6/04/2006 4:55am, #41Originally Posted by Judobum
But see the attitude you're giving here is what I'm annoyed at. It wasn't a primarily standing sport according to history. But rules have been added constantly and changed constantly. It has BECOME primarily standing sport, that is right, but that doesn't mean it can't be changed again. I see ippons being awarded from nowhere and I keep thinking that people can't afford to get thrown with a bad throw and then proceed to newaza because the second your forced to the mat the ref calls ippon. And if you actually tumble down there you are stood up after a few seconds. Why bother with newaza at all if the rules stop it before it can run it's course?
And you quickly dismiss it saying that those who want newaza can get their freak on somewhere else. Why? It's Judo man, believe it or not. The brazilians had to learn it from somewhere. But Judo doesn't want it anymore. I have to admit I find it a bit silly. It's like saying it doesn't belong there.
My point of comparison wasn't to say that everything should be the same. It was to mention that the two parts are quite different in strategy and execution. Trying to apply ones rules to the other is difficult, but it has apparently been done. Look at BJJ competitions where noone wants to get the worse position on the ground. The standup is extremely boring because they just run around waiting. And there's no penalty and most aren't good enough standing to overwhelm the other. This is the exact opposite of newaza in Judo. Where the rules make it hard or even pointless to perform for those who can, and just ends up as a boring stalemate for those who can't.
I'm not saying a couple of shits on bullshido should sit down and solve all problems in the world of judo. I just find the attitude and rules destroying a part of Judo. But if they want to give groundfighting up alltogether then that's none of my business.More human than human is our motto.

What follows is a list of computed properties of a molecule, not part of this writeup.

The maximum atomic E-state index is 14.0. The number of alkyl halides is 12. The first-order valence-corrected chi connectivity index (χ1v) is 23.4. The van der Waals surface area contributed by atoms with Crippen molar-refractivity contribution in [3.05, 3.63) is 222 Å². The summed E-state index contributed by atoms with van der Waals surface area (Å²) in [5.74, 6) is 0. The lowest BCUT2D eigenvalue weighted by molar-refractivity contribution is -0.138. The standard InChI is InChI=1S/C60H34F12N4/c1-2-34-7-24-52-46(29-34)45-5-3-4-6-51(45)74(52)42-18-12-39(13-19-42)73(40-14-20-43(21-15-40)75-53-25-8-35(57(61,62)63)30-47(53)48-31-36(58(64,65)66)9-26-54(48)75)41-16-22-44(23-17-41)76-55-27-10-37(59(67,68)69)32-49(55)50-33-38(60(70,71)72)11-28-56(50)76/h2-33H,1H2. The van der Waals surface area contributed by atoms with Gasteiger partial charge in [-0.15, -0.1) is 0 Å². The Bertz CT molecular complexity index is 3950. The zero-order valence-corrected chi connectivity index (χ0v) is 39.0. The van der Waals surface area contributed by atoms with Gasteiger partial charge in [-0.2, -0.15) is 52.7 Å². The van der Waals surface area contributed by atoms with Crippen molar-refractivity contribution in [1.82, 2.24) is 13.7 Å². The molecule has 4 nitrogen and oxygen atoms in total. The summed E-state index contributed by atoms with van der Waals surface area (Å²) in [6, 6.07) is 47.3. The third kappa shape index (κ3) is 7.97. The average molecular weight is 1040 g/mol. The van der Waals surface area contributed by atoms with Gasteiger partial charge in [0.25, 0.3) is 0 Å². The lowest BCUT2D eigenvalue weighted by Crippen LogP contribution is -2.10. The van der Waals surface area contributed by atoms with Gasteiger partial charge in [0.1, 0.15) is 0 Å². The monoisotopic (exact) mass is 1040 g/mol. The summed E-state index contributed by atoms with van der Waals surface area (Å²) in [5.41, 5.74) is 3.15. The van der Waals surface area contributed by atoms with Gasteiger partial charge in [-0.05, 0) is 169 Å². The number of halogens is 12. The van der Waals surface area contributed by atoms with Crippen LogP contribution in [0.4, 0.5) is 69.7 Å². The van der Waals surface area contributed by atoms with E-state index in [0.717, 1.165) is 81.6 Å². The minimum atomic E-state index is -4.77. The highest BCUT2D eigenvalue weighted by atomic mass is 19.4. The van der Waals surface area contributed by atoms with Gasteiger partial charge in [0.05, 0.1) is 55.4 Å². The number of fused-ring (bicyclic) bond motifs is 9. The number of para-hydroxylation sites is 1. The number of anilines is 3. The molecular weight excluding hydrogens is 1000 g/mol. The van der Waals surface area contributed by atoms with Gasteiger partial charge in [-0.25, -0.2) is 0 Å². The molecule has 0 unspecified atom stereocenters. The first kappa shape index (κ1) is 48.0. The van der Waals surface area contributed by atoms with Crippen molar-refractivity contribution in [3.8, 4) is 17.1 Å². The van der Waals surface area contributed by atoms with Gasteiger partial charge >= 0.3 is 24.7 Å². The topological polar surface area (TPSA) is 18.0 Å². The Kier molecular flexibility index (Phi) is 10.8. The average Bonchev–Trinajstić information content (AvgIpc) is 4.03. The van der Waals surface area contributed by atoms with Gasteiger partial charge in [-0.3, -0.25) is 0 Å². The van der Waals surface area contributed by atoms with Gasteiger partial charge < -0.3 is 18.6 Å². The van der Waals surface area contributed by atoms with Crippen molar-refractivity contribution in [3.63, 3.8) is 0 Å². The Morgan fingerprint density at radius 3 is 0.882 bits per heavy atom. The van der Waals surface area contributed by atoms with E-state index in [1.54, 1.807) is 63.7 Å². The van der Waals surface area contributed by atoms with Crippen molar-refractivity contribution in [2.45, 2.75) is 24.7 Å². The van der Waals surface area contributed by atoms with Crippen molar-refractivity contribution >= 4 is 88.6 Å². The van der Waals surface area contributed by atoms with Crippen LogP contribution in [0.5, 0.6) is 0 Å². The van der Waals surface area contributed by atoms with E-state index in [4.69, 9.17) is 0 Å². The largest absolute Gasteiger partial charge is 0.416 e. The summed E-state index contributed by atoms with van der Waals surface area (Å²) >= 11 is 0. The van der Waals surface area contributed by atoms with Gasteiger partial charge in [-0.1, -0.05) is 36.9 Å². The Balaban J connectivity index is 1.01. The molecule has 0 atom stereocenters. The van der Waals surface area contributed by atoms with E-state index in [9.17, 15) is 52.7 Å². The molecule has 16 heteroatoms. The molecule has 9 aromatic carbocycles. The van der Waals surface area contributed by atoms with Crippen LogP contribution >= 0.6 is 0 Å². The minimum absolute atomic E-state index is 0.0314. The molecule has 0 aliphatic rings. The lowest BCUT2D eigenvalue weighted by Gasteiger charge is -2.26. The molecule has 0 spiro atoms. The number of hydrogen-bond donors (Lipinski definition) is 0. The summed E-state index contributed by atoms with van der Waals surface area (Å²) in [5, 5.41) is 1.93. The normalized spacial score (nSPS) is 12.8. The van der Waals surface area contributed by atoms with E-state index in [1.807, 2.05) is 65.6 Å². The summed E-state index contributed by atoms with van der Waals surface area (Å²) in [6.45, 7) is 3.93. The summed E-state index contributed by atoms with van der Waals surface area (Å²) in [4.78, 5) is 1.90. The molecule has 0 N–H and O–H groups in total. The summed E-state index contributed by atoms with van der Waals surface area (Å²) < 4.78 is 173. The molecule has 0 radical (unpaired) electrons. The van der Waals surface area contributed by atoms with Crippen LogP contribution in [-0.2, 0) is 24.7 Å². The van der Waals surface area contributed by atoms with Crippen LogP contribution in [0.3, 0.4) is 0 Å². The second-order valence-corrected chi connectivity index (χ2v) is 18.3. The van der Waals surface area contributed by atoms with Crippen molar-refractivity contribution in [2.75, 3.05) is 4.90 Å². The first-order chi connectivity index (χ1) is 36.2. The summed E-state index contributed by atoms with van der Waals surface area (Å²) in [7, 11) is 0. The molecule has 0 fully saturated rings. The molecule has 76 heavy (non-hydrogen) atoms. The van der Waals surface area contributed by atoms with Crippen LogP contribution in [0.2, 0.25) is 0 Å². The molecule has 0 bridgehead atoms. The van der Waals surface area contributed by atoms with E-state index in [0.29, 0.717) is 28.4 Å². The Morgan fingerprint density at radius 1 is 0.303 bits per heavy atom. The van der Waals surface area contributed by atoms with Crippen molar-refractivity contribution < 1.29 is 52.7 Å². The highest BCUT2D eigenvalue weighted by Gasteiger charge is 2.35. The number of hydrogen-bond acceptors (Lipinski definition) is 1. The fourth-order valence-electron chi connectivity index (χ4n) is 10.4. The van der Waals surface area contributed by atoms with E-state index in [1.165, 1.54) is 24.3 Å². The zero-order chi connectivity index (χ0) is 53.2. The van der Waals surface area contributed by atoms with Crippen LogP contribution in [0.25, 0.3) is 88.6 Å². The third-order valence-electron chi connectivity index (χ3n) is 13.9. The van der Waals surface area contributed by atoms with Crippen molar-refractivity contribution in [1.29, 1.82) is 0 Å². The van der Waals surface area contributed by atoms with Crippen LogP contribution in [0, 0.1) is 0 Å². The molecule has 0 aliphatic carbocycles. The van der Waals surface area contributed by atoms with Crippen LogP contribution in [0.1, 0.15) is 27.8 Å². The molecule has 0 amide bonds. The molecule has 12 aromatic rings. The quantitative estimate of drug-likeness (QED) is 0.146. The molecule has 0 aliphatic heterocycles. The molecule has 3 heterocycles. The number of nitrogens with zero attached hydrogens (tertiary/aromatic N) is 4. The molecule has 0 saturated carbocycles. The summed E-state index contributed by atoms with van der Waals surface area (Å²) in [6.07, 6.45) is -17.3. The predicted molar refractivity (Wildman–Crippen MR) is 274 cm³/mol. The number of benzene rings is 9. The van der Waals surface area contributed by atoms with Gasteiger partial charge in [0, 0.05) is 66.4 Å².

6/04/2006 7:01am, #42Originally Posted by kosen
6/04/2006 10:17am, #43Originally Posted by fanaticalOriginally Posted by fanatical
The attitude I'm giving is a bit of a reaction to the attitude of "judo rules suck, I'd rule if I had time on the ground" that I'm percieving in a few of the posts. I'm not saying that judo rules are perfect but I am saying that you still can be successful in ne-waza. I'm saying that because I have been. You simply need to adapt your game. Judo rules reward aggressive, from the top attacking in ne-waza with dynamic progression. That's what you need to do to be successfull in competitive sport judo ne-waza.
I'm not sure what you're saying with the "ippons out of nowhere" comment. If you're thrown to the mat on your back with a "bad throw" you'll lose. I don't know what you'd constitute as a bad throw vs. a good throw but either can produce ippons if you land on your back. If you want to do well in judo competitions you need to improve your standing. Ne-waza alone is not sufficient to win, just like standing wouldn't help you much in a BJJ competition. If you want to use your ne-waza in judo comps, practice dragging your opponent down with grips and attacking from the top position. That's where you'll be given the most time and it's not that hard to learn those type of takedowns (with the right teacher to show you of course).
Ne-waza is a part of judo as whole and a part of sport judo. It's just different than BJJ. You can still be very effective with it if you adapt your style appropriately. I have been to the point where when I was 16-17 at regional comps my coach wouldn't let me do ne-waza in my matches with juniors to give me a challenge. There are a few dominiant ne-waza judo players out there, JP Kantin was one in Canada for many years. I believe the Nastula was also a ne-waza specialist at the olympic level.
Originally Posted by fanaticalOriginally Posted by fanatical